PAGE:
Are emotional support animals allowed in public places? Can I bring my emotional support animal with me to that new restaurant that just opened up downtown? You may be asking yourself these questions if you are recent owner of an emotional support animal or are considering getting one. And because of the common confusion between emotional support animals and service dogs, it can be tough to get a straight answer.
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Yes, there is a definitive answer to this question. Unfortunately, you might not like it.
Title II and Title III of the Americans with Disabilities Act (ADA) defines a service animal as “any dog that is individually trained to do work or perform tasks for the benefit of an individual with a disability, including a physical, sensory, psychiatric, intellectual, or other mental disability.” Because services animals are specifically trained do a certain task for a disabled person, they are deemed to be necessary to accompany them everywhere they go. This includes public places.
Examples of animals that fit the ADA’s definition of “service animal” include:
- Guide dog (Seeing Eye Dog)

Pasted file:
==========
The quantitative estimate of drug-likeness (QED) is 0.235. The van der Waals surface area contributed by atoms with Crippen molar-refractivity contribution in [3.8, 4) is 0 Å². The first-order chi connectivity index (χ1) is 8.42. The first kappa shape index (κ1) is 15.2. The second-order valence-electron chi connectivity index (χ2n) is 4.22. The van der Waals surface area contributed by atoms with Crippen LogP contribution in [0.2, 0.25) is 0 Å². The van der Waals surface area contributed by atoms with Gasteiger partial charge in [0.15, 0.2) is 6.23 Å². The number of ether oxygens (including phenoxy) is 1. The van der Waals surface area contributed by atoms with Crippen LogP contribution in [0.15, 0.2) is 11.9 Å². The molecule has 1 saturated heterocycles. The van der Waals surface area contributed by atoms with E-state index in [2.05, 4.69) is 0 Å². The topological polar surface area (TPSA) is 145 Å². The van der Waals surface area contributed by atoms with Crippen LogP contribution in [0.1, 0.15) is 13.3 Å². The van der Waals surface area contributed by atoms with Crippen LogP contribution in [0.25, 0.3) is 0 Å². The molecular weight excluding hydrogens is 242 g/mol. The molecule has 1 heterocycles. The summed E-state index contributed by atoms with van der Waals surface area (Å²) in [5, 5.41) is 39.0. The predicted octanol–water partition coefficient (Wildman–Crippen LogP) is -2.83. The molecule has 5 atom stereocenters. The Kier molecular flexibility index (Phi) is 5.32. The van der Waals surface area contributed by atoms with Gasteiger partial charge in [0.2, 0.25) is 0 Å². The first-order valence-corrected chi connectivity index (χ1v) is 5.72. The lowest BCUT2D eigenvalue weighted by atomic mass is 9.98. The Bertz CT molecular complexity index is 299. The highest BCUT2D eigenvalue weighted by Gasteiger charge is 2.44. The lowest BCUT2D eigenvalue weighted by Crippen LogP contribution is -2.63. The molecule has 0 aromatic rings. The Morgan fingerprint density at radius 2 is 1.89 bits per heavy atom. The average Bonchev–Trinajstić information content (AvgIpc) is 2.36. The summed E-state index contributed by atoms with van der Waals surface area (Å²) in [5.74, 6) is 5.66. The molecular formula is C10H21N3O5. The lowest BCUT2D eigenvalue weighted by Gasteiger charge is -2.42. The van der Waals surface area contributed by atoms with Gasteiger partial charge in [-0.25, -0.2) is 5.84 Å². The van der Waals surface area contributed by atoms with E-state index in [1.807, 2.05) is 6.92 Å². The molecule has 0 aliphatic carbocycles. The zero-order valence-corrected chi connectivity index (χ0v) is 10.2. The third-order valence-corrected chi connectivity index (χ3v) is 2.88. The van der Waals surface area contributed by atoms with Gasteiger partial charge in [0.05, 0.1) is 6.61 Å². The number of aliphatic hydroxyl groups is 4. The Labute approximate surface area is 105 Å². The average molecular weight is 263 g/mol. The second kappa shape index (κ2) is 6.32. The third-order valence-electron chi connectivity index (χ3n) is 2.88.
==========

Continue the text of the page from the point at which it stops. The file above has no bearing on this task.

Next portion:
- Hearing/Signal Dog
- Psychiatric Service Dog
- SSigDog (sensory signal dogs or social signal dogs)
- Seizure Response Dogs
Conversely, the ADA states that emotional support animals do not have the training to do specific tasks for disabled individuals. Remember their sole purpose is to provide emotional support and companionship for their owners.
Because emotional support animals are not recognized as true “service” animals by the ADA, they may not be permitted to accompany the owner in public places. That being said, certain states do have their own laws that do permit emotional support animals in public places.
Furthermore, there is also the possibility of local establishments permitting owners and the emotional support animals to enter. In order to avoid being turned away, we advise that you call ahead of time and see if the establishment is willing to accommodate you.
In our experience, the best time tends to be when it is the least busy. Of course, you can always play it safe and only consider pet-friendly places so that you and your emotional support animal have the best chance of being admitted.